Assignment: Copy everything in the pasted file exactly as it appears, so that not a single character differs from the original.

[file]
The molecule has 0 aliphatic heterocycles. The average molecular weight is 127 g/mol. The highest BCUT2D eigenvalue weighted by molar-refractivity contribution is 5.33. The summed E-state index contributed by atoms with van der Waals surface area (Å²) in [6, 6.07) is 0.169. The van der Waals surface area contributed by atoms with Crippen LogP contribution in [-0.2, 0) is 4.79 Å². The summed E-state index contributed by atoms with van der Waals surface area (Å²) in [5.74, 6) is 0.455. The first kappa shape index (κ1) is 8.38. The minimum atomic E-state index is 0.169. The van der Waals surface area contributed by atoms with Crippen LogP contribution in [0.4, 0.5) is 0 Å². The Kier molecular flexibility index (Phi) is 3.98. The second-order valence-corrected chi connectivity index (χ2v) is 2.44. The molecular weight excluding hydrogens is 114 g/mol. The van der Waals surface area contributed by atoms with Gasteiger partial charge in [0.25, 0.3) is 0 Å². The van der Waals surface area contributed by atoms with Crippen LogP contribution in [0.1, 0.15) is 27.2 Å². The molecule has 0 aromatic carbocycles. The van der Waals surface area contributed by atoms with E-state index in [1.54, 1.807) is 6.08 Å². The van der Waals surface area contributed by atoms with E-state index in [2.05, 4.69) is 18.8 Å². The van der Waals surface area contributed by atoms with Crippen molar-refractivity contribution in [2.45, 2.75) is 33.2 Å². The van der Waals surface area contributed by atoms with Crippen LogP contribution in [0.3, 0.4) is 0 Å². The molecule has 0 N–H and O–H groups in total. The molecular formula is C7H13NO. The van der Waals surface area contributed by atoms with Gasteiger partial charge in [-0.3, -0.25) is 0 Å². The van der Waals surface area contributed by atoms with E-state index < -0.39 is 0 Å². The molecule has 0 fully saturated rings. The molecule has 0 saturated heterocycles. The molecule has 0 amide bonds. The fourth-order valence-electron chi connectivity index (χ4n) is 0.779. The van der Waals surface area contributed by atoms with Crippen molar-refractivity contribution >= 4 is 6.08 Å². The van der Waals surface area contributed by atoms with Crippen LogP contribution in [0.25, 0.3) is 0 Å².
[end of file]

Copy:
The molecule has 0 aliphatic heterocycles. The average molecular weight is 127 g/mol. The highest BCUT2D eigenvalue weighted by molar-refractivity contribution is 5.33. The summed E-state index contributed by atoms with van der Waals surface area (Å²) in [6, 6.07) is 0.169. The van der Waals surface area contributed by atoms with Crippen LogP contribution in [-0.2, 0) is 4.79 Å². The summed E-state index contributed by atoms with van der Waals surface area (Å²) in [5.74, 6) is 0.455. The first kappa shape index (κ1) is 8.38. The minimum atomic E-state index is 0.169. The van der Waals surface area contributed by atoms with Crippen LogP contribution in [0.4, 0.5) is 0 Å². The Kier molecular flexibility index (Phi) is 3.98. The second-order valence-corrected chi connectivity index (χ2v) is 2.44. The molecular weight excluding hydrogens is 114 g/mol. The van der Waals surface area contributed by atoms with Gasteiger partial charge in [0.25, 0.3) is 0 Å². The van der Waals surface area contributed by atoms with Crippen LogP contribution in [0.1, 0.15) is 27.2 Å². The molecule has 0 aromatic carbocycles. The van der Waals surface area contributed by atoms with E-state index in [1.54, 1.807) is 6.08 Å². The van der Waals surface area contributed by atoms with E-state index in [2.05, 4.69) is 18.8 Å². The van der Waals surface area contributed by atoms with Crippen molar-refractivity contribution in [2.45, 2.75) is 33.2 Å². The van der Waals surface area contributed by atoms with Crippen LogP contribution in [0.3, 0.4) is 0 Å². The molecule has 0 N–H and O–H groups in total. The molecular formula is C7H13NO. The van der Waals surface area contributed by atoms with Gasteiger partial charge in [-0.3, -0.25) is 0 Å². The van der Waals surface area contributed by atoms with E-state index < -0.39 is 0 Å². The molecule has 0 fully saturated rings. The molecule has 0 saturated heterocycles. The molecule has 0 amide bonds. The fourth-order valence-electron chi connectivity index (χ4n) is 0.779. The van der Waals surface area contributed by atoms with Crippen molar-refractivity contribution >= 4 is 6.08 Å². The van der Waals surface area contributed by atoms with Crippen LogP contribution in [0.25, 0.3) is 0 Å².